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Marquette Wire

The student news site of Marquette University

Marquette Wire

The student news site of Marquette University

Marquette Wire

MANNO: Monsanto legislation leaves bad taste

It’s inevitable: With new times and technologies come new reasons for science-fiction-style paranoia. I’ve heard the lot of it – cell phone signals fry brain cells, webcams are hacked for FBI infiltration (avoided with a piece of tape), social media keeping a permanent dialogue of our lives for some sort of future revenge. Maybe there’s a guy out there worried about a government takeover by an army of Segways. Who knows for sure?

I can’t say I’ve been kept from some of these myself – and if there’s one that’s gets my nerves in a knot recently, it’s the chemicals used in food production. So when I caught wind of the aptly-named “Monsanto Protection Act,” a provision attached to a continuing resolution in Congress last week which protects the producers of genetically modified food sources from any court dealings arising from their products’ health concerns, I sweat bullets.

A swipe of the president’s pen, and it’s cheeseburgers with a side of BT-corn and a large aspartame for all. I’m convinced this is where it all comes to a screeching halt. Every time I eat an acronym, it’s five minutes off my final years.

But you know, my paranoia isn’t all unwarranted. Many individual studies – such as one in 2011 by Canadian researchers, which found the insecticidal protein Cry1AB in the blood of pregnant women – point to the potential health risks of toying with Mother Nature this way.

The studies often draw harsh criticism from the likes of Monsanto and its pals. But regardless of conclusiveness, the research certainly doesn’t lean the other way far enough to warrant such legislation that can pull away the safety net of those affected by such chemicals. And while companies like Monsanto, the biotech mega-giant responsible for much of the supply of genetically modified seeds (as well as insecticides, weed killers, plastics) sit atop their newfound piles of money with a smug grin, any new discoveries in the research are for naught if you or I ever get sick from the stuff.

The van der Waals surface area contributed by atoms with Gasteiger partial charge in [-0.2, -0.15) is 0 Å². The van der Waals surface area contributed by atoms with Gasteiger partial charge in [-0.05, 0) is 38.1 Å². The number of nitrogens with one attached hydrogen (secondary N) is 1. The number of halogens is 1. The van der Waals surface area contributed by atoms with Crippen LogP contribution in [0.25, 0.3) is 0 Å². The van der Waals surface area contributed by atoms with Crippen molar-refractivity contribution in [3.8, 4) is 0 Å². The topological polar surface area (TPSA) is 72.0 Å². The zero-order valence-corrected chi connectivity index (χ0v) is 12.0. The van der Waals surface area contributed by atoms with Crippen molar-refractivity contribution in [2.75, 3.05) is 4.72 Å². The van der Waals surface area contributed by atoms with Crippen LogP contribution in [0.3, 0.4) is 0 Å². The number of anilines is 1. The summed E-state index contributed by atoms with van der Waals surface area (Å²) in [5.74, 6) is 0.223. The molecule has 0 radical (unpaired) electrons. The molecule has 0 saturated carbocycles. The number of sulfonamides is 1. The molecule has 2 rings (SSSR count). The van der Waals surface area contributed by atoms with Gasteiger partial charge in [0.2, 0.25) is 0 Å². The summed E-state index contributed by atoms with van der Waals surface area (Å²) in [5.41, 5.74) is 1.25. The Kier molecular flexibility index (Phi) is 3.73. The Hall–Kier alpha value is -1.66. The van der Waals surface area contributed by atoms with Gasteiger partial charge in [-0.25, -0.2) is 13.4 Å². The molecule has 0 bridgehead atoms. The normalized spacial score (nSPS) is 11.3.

It’s just another sight of money reigning supreme in Congress. Lobbyists for the chemical giants fought hard to attach this nonrelated addition 78 pages deep into the budgetary measure. So what is there to do from here?

As an in-between after all this ruckus, I would hope to see a push for a 2007 Obama campaign promise to label foods containing GMOs in the supermarket. It doesn’t take the science experiments entirely out of our meals, but at least we’d know what’s going down the hatch. Maybe a public push for something like this could lure food suppliers away from their reliance on chemicals, especially if their sales were to drop in the stores. Like I said, not a solution, but a step in the right direction. I can only hope regulators like the FDA will sit up and take a good look at what’s going into the food supply before we all start growing tentacles.

Boy oh boy. Sobelman’s Eastside Grill is sounding scrumptious right about now.

Tony Manno is a junior double majoring in journalism and writing-intensive English. Email him at [email protected].

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